FORT DAVIS Word quickly spread in Fort Davis after it was announced on June 14 that the spring-fed swimming pool and day use area at Balmorhea State Park was set to reopen.

Business owners and state park officials know there’s a package deal when it comes to the tourism industry between Balmorhea and Fort Davis.

When one of the main attractions is down, like the spring-fed swimming pool in Balmorhea was for more than a year, the tourism industry can take a dip.

A squad room in one of the Fort Davis National Historic Site’s enlisted mens barracks is seen on Tuesday, June 15, 2021 in Fort Davis, Texas. (Eli Hartman|Odessa American)

“We are so far away from everything that if they are going to come all this way, they want to see Balmorhea and they want to go to the observatory,” Jennifer Harrod, who is the co-owner of the Fort Davis Drug Store and Hotel with her husband Richard Harrod, said. “They don’t want to come out here and do a third of what they wanted to do. If those big attractions aren’t available it definitely hurts our traffic.”

Harrod said there’s collective excitement as many of the attractions in the area are reopening after being closed whether it was renovations or coronavirus. Harrod said she saw immediate positive feedback once she shared on their Facebook page that the Balmorhea pool was reopening.

“As soon as I shared that on our page, I started getting reservations,” Harrod said with a smile.

Tourists leave the Fort Davis Drug Store and Hotel after enjoying some cool treats Tuesday, June 15, 2021 in Fort Davis, Texas. (Eli Hartman|Odessa American)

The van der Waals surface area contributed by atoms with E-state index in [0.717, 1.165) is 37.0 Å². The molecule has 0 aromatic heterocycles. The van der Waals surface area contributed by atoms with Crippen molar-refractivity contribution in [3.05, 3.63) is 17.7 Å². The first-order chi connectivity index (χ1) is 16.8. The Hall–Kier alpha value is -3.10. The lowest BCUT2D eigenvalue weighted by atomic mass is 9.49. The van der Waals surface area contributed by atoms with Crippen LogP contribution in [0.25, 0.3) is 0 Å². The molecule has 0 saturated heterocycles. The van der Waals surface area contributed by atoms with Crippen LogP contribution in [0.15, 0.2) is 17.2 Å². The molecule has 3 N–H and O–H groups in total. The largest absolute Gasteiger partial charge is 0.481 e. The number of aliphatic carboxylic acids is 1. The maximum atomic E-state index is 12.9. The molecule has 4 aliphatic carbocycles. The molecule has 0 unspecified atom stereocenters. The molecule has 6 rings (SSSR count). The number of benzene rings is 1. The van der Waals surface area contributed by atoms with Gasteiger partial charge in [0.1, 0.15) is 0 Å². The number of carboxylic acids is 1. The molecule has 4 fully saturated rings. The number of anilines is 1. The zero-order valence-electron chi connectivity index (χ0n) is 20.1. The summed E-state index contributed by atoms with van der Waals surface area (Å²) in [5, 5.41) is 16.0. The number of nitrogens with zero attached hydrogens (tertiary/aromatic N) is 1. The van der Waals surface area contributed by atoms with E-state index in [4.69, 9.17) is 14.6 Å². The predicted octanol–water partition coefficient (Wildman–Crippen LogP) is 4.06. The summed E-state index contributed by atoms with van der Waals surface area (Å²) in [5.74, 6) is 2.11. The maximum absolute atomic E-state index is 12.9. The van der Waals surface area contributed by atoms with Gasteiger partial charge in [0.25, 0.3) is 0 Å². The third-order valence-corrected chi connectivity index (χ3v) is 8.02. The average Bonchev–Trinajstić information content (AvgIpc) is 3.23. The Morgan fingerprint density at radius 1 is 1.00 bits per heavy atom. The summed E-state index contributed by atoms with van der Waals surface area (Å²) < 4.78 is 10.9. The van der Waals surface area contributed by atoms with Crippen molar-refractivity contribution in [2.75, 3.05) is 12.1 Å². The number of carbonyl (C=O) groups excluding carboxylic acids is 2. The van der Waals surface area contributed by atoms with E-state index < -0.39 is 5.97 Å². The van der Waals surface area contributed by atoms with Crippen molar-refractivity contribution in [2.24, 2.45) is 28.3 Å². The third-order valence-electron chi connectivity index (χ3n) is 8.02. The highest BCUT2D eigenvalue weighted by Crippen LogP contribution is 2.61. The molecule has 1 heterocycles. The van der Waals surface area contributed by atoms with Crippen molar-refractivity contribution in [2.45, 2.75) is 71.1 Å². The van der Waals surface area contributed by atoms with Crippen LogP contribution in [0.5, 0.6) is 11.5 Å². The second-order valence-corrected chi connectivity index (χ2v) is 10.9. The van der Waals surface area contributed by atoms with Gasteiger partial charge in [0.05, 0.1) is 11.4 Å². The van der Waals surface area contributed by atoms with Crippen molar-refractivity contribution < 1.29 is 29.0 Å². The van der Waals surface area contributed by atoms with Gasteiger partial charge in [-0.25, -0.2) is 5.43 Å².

The attractions in Fort Davis include the Fort Davis National Historic Site, Davis Mountains State Park that features the Indian Lodge, McDonald Observatory, Chihuahuan Desert Nature Center and Botanical Gardens and Rattlers and Reptiles Museum.

David Larson, the superintendent at the Fort Davis National Historic Site, told the Odessa American the visitor’s center has been open since last August and areas of the park that have been previously closed are starting to reopen. Masks are still required inside the visitor’s center.

“We kept the grounds open for this national park, so the outdoor areas have been open the whole time,” Larson said. “… If we were to break it down, 90 to 95% of the park is open.”

The Rattlers and Reptiles museum in Fort Davis hosts a variety of live snake species that can be found all across Texas. In addition to the snakes, the museum hosts other reptiles and even some insects as well as running a small gift shop out of its storefront. (Eli Hartman|Odessa American)

At the Rattlers and Reptiles Museum, there are 29 types of venomous reptiles and 25 types of rattlesnakes. The cost is $5 per adult and $2 children 10 and under with a $15 max per household.

The McDonald Observatory has a visitor center, guided tours and sky viewing and star parties. Online advanced reservations for passes are required. Prices for the general admissions, guided tours, evening sky viewing and star parties are listed here

According to the McDonald Observatory website, the observatory is currently limiting attendance to its programs. The observatory staff will use best practices in facility cleanliness. If a person is not feeling well prior to their visit, please stay home. The observatory will reschedule or refund tickets with no charges.

Herbert’s Caboose, an ice cream shop run out of a retired Burlington Northern caboose, is seen on Tuesday, June 15, 2021 in Fort Davis, Texas. (Eli Hartman|Odessa American)

Deanna Hebert, the owner of Hebert’s Caboose Ice Cream Shop and Herbert’s Heirlooms and Resale, said normalcy is beginning to return. Hebert’s Caboose Ice Cream Shop serves ice cream from a railroad caboose painted Burlington Northern Cascade Green.

“Things are starting to feel a lot like normal,” Herbert said. “Adding the pool to it will help that.”